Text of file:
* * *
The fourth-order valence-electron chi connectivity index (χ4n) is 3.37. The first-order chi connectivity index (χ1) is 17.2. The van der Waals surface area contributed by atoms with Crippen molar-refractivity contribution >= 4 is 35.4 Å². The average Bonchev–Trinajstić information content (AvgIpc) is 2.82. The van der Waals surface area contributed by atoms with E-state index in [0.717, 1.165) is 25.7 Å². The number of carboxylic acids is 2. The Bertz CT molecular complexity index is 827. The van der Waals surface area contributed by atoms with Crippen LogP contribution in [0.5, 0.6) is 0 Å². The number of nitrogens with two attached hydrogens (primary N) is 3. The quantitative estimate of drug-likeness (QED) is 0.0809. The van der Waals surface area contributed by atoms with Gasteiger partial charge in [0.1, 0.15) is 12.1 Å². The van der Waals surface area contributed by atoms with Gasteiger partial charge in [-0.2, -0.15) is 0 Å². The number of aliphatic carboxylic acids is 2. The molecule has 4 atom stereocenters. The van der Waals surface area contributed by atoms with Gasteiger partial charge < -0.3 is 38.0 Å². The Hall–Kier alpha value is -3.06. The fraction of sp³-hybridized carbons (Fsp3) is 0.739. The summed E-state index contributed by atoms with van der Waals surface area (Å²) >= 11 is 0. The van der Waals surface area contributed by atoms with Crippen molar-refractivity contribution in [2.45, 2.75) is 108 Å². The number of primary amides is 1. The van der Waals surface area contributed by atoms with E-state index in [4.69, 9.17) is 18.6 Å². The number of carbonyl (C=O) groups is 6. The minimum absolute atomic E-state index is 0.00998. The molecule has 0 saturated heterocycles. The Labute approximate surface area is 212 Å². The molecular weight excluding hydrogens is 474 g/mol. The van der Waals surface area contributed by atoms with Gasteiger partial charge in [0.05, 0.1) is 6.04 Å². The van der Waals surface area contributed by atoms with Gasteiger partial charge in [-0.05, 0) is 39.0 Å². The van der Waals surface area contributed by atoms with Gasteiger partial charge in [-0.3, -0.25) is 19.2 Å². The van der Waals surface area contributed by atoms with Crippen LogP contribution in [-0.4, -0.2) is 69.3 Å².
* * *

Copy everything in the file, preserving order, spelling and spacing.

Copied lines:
The fourth-order valence-electron chi connectivity index (χ4n) is 3.37. The first-order chi connectivity index (χ1) is 17.2. The van der Waals surface area contributed by atoms with Crippen molar-refractivity contribution >= 4 is 35.4 Å². The average Bonchev–Trinajstić information content (AvgIpc) is 2.82. The van der Waals surface area contributed by atoms with E-state index in [0.717, 1.165) is 25.7 Å². The number of carboxylic acids is 2. The Bertz CT molecular complexity index is 827. The van der Waals surface area contributed by atoms with Crippen LogP contribution in [0.5, 0.6) is 0 Å². The number of nitrogens with two attached hydrogens (primary N) is 3. The quantitative estimate of drug-likeness (QED) is 0.0809. The van der Waals surface area contributed by atoms with Gasteiger partial charge in [0.1, 0.15) is 12.1 Å². The van der Waals surface area contributed by atoms with Gasteiger partial charge in [-0.2, -0.15) is 0 Å². The number of aliphatic carboxylic acids is 2. The molecule has 4 atom stereocenters. The van der Waals surface area contributed by atoms with Gasteiger partial charge < -0.3 is 38.0 Å². The Hall–Kier alpha value is -3.06. The fraction of sp³-hybridized carbons (Fsp3) is 0.739. The summed E-state index contributed by atoms with van der Waals surface area (Å²) >= 11 is 0. The van der Waals surface area contributed by atoms with Crippen molar-refractivity contribution in [2.45, 2.75) is 108 Å². The number of primary amides is 1. The van der Waals surface area contributed by atoms with E-state index in [4.69, 9.17) is 18.6 Å². The number of carbonyl (C=O) groups is 6. The minimum absolute atomic E-state index is 0.00998. The molecule has 0 saturated heterocycles. The Labute approximate surface area is 212 Å². The molecular weight excluding hydrogens is 474 g/mol. The van der Waals surface area contributed by atoms with Gasteiger partial charge in [0.05, 0.1) is 6.04 Å². The van der Waals surface area contributed by atoms with Gasteiger partial charge in [-0.05, 0) is 39.0 Å². The van der Waals surface area contributed by atoms with Gasteiger partial charge in [-0.3, -0.25) is 19.2 Å². The van der Waals surface area contributed by atoms with Crippen LogP contribution in [-0.4, -0.2) is 69.3 Å².